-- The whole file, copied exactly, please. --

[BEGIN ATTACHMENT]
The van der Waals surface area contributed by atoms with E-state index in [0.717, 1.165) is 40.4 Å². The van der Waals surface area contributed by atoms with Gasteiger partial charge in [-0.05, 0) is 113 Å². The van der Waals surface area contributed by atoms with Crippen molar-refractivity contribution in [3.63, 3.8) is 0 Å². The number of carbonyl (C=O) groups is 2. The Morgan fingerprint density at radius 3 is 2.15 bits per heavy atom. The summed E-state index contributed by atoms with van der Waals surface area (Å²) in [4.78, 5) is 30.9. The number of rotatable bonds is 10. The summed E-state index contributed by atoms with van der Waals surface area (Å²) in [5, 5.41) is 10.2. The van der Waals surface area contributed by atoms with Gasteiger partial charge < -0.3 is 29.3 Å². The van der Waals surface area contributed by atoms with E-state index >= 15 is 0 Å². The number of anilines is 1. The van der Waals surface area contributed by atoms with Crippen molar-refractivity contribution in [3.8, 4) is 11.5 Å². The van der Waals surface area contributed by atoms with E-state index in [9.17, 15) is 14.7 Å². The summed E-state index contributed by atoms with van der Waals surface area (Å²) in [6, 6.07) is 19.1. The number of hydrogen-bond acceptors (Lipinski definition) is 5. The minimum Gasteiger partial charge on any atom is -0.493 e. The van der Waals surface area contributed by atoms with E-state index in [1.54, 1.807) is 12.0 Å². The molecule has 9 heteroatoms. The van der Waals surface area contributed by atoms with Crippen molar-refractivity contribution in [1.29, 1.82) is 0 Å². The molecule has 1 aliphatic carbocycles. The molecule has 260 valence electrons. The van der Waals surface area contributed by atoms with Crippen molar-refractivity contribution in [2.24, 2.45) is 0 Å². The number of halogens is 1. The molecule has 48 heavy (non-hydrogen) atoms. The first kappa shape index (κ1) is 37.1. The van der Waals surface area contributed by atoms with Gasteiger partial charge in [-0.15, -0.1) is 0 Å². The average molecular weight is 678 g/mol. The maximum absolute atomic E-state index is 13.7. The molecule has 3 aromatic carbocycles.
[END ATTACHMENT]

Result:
The van der Waals surface area contributed by atoms with E-state index in [0.717, 1.165) is 40.4 Å². The van der Waals surface area contributed by atoms with Gasteiger partial charge in [-0.05, 0) is 113 Å². The van der Waals surface area contributed by atoms with Crippen molar-refractivity contribution in [3.63, 3.8) is 0 Å². The number of carbonyl (C=O) groups is 2. The Morgan fingerprint density at radius 3 is 2.15 bits per heavy atom. The summed E-state index contributed by atoms with van der Waals surface area (Å²) in [4.78, 5) is 30.9. The number of rotatable bonds is 10. The summed E-state index contributed by atoms with van der Waals surface area (Å²) in [5, 5.41) is 10.2. The van der Waals surface area contributed by atoms with Gasteiger partial charge < -0.3 is 29.3 Å². The van der Waals surface area contributed by atoms with E-state index >= 15 is 0 Å². The number of anilines is 1. The van der Waals surface area contributed by atoms with Crippen molar-refractivity contribution in [3.8, 4) is 11.5 Å². The van der Waals surface area contributed by atoms with E-state index in [9.17, 15) is 14.7 Å². The summed E-state index contributed by atoms with van der Waals surface area (Å²) in [6, 6.07) is 19.1. The number of hydrogen-bond acceptors (Lipinski definition) is 5. The minimum Gasteiger partial charge on any atom is -0.493 e. The van der Waals surface area contributed by atoms with E-state index in [1.54, 1.807) is 12.0 Å². The molecule has 9 heteroatoms. The van der Waals surface area contributed by atoms with Crippen molar-refractivity contribution in [1.29, 1.82) is 0 Å². The molecule has 1 aliphatic carbocycles. The molecule has 260 valence electrons. The van der Waals surface area contributed by atoms with Crippen molar-refractivity contribution in [2.24, 2.45) is 0 Å². The number of halogens is 1. The molecule has 48 heavy (non-hydrogen) atoms. The first kappa shape index (κ1) is 37.1. The van der Waals surface area contributed by atoms with Gasteiger partial charge in [-0.15, -0.1) is 0 Å². The average molecular weight is 678 g/mol. The maximum absolute atomic E-state index is 13.7. The molecule has 3 aromatic carbocycles.